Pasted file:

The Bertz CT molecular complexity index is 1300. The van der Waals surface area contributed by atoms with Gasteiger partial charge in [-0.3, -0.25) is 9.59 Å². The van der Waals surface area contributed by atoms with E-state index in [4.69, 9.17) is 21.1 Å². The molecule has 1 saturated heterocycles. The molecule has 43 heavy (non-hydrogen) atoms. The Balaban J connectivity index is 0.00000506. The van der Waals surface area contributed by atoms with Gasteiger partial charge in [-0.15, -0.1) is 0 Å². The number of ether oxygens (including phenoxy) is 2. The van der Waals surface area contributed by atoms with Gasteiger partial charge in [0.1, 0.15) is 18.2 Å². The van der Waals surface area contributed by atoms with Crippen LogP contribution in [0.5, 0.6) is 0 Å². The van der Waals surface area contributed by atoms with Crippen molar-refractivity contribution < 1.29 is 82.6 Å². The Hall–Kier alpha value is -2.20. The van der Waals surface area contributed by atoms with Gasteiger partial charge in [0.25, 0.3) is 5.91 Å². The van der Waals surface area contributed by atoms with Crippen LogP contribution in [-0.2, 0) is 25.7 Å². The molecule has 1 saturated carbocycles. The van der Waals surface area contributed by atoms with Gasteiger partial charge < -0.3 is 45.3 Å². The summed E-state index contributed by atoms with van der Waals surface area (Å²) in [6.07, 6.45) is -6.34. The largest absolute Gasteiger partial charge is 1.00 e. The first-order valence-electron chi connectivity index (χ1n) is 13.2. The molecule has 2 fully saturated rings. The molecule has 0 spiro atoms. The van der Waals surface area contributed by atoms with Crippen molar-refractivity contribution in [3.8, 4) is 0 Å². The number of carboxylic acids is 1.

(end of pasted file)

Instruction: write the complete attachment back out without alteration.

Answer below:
The Bertz CT molecular complexity index is 1300. The van der Waals surface area contributed by atoms with Gasteiger partial charge in [-0.3, -0.25) is 9.59 Å². The van der Waals surface area contributed by atoms with E-state index in [4.69, 9.17) is 21.1 Å². The molecule has 1 saturated heterocycles. The molecule has 43 heavy (non-hydrogen) atoms. The Balaban J connectivity index is 0.00000506. The van der Waals surface area contributed by atoms with Gasteiger partial charge in [-0.15, -0.1) is 0 Å². The number of ether oxygens (including phenoxy) is 2. The van der Waals surface area contributed by atoms with Gasteiger partial charge in [0.1, 0.15) is 18.2 Å². The van der Waals surface area contributed by atoms with Crippen LogP contribution in [0.5, 0.6) is 0 Å². The van der Waals surface area contributed by atoms with Crippen molar-refractivity contribution < 1.29 is 82.6 Å². The Hall–Kier alpha value is -2.20. The van der Waals surface area contributed by atoms with Gasteiger partial charge in [0.25, 0.3) is 5.91 Å². The van der Waals surface area contributed by atoms with Crippen LogP contribution in [-0.2, 0) is 25.7 Å². The molecule has 1 saturated carbocycles. The van der Waals surface area contributed by atoms with Gasteiger partial charge < -0.3 is 45.3 Å². The summed E-state index contributed by atoms with van der Waals surface area (Å²) in [6.07, 6.45) is -6.34. The largest absolute Gasteiger partial charge is 1.00 e. The first-order valence-electron chi connectivity index (χ1n) is 13.2. The molecule has 2 fully saturated rings. The molecule has 0 spiro atoms. The van der Waals surface area contributed by atoms with Crippen molar-refractivity contribution in [3.8, 4) is 0 Å². The number of carboxylic acids is 1.